Officially calling your business a business is difficult. Even more difficult is actually starting one. There will be fears that what you offer may not succeed. There will be doubts on the viability of the venture. There will be worries about the many challenges that you will surely encounter along the way. Starting any business takes a lot of courage. You just need to know how to handle the jitters.
First Hurdle: Yourself
Throughout your business planning you would encounter at least one person who would say “this is not going to work” and how “this is bound to fail.” Yes, in everything new there will be fears, there will be struggles, and there will always be the lingering feeling of doom and failure. There will be unknowns that you cannot control completely, and there will be surprises after every turn. Before holding back, ask yourself why you are so afraid. Then, determine what actions and safety nets you could cast should your fears come into realisation. Don’t listen to the naysayers and just prepare for all the possible outcomes that may come your way.
Should your struggle seem dire, just think of this: “That’s what I’ve been preparing for.” Keep pushing forward. All you can do as a startup is to prepare — be ready for anything, and then go with the flow. Beginning from scratch will entail the need to be very flexible in solving problems and speedbumps. This doesn’t mean to aim blindly, but rather, to simply be strategic with all the decisions you have to make.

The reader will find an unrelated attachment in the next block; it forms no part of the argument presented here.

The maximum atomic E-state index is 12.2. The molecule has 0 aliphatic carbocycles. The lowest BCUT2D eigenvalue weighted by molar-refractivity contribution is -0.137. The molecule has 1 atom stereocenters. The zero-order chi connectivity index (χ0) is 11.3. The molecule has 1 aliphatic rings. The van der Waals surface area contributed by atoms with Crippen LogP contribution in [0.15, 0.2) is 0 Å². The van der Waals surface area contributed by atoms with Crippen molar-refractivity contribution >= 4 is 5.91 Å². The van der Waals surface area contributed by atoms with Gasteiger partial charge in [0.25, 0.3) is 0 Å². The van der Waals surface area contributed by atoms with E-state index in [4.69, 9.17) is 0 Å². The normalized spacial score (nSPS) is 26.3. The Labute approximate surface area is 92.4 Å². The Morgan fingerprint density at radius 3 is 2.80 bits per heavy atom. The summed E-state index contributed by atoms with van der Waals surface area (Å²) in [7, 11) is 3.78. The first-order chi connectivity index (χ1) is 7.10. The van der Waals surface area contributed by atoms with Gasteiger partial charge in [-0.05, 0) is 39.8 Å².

Second Hurdle: Your Environment
Safe zones are called such for a reason. A safe zone is an indestructible bubble of safety, warmth, and good memories. If you are one who always has a foot inside this zone, then a change in lifestyle will be needed for your business to gain traction. Being comfortable with change is key to generating new ideas for your startup.
The idea is to break out of your shell and start talking to potential clients and partners big or small. Compare business models, ask for tips, question methods and strategies to gain a better understanding of how businesses became successful. Don’t forget to also ask those who failed — they have the best lessons on what to avoid and prepare for. This behavior can further be enforced through changing your daily habits — try a new dish you’ve been meaning to taste, get into an extreme sport, or join a book club — anything to get you to step out of your comfort zone.
Final Hurdle: Support Group
Before finally showcasing your startup in crowdfunding site or telling investors how your product or services can best benefit the good of society, try tossing the idea around with friends and family members to try and get insights from different backgrounds. The objective here is to be able to refine the idea and improve on the draft, plus gain encouragement and support from those you draw inspiration from.
Telling people about that next great thing helps with pitching to clients and investors. You will eventually need to adjust to different levels of understanding when it comes to discussing technicalities. Explaining your idea clearly solves the question of whether you will gain backing of those that can get you started.
Starting up will be challenging. More often than not, veering away from actualizing ideas is borne from some sort of fear. Fears will always be present, no matter the cause and level of complexity. The goal is not to overcome them but to keep them in check. It is very humbling to be reminded of these once in a while.
After taking that big leap, you will realize that there was nothing to be afraid of. Many have tried and succeeded. Who’s to say that you won’t?